I believe that President Obama and the key people in his Administration are completely committed to using every power at their disposal to make real progressive change in 2009. The same goes for House Speaker Nancy Pelosi and Senate Majority Leader Harry Reid. But -- just as in last year's election -- the critical ingredient that will allow us to be successful is the mobilization of millions of Americans. It simply won't happen without us.
Some people are lucky enough to be able to say: "I was there at Selma." For many, it was the proudest moment of their lives. Their eyes well up when they speak of it. It changed the course of history.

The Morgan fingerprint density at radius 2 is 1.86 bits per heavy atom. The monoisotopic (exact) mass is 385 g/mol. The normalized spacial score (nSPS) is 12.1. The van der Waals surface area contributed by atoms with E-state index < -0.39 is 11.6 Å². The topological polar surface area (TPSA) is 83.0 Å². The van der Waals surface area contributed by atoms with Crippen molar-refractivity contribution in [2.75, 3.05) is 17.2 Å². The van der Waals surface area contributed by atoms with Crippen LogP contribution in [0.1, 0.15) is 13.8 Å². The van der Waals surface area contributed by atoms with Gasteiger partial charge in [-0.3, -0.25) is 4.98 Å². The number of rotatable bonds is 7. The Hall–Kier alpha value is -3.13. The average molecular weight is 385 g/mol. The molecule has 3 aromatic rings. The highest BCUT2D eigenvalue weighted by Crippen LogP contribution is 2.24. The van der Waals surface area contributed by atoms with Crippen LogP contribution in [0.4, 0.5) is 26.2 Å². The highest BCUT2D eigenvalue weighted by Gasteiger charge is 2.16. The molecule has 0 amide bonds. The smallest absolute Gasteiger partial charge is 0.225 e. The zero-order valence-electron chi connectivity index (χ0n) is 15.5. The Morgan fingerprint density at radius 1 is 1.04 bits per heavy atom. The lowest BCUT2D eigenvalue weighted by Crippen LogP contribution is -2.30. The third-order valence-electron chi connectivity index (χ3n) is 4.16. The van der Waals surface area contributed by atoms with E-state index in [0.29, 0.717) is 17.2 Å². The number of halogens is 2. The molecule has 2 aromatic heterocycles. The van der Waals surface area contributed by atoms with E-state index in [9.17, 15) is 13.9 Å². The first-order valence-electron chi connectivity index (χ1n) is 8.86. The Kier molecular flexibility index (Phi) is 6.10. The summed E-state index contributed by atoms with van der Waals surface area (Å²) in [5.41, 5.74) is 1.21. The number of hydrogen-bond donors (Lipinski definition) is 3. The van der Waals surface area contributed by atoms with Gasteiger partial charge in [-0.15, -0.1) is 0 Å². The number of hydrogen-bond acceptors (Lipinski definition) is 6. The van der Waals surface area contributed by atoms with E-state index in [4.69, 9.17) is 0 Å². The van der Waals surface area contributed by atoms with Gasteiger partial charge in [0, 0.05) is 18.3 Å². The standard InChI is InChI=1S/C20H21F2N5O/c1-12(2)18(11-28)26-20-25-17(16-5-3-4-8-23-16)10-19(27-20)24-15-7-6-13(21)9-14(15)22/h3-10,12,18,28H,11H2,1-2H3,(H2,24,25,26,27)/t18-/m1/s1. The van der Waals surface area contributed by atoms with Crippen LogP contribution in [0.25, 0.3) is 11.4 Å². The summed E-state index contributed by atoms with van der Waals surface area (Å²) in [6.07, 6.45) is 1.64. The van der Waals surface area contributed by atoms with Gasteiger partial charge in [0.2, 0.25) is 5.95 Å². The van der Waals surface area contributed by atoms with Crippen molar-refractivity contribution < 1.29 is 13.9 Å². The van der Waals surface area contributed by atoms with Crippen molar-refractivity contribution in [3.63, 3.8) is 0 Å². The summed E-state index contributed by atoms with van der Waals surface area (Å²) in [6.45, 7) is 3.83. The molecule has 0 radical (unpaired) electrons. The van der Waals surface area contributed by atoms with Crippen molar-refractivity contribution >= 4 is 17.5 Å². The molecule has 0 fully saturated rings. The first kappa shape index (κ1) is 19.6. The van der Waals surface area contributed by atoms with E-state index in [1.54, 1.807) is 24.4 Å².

We all have the opportunity to be present at another one of those moments. To be there, each of us has to empty the stands -- march into the arena - and help make history.
Sign up with Organize for America (OFA), Health Care for America Now (HCAN), Americans United for Change, MoveOn.org, USAction, Campaign for America's Future, Immigration Reform for America, League of Conservation Voters, The Sierra Club, Environmental Defense Fund, Leadership Conference on Civil Rights, Rebuild and Renew America Now, Americans for Financial Reform, the Center for Community Change, Catholics United - there are scores of progressive organizations to choose from that are working together to pass the progressive agenda. Get active with your union. Join a progressive religious organization.
It's simple as this: If we don't take advantage of this historic moment we may not have another for many years to come. If we do, we will help lay the foundation for a period of unparalleled possibility and hope.
Robert Creamer is a long-time political organizer and strategist and author of the recent book: Stand Up Straight: How Progressives Can Win, available on Amazon.com.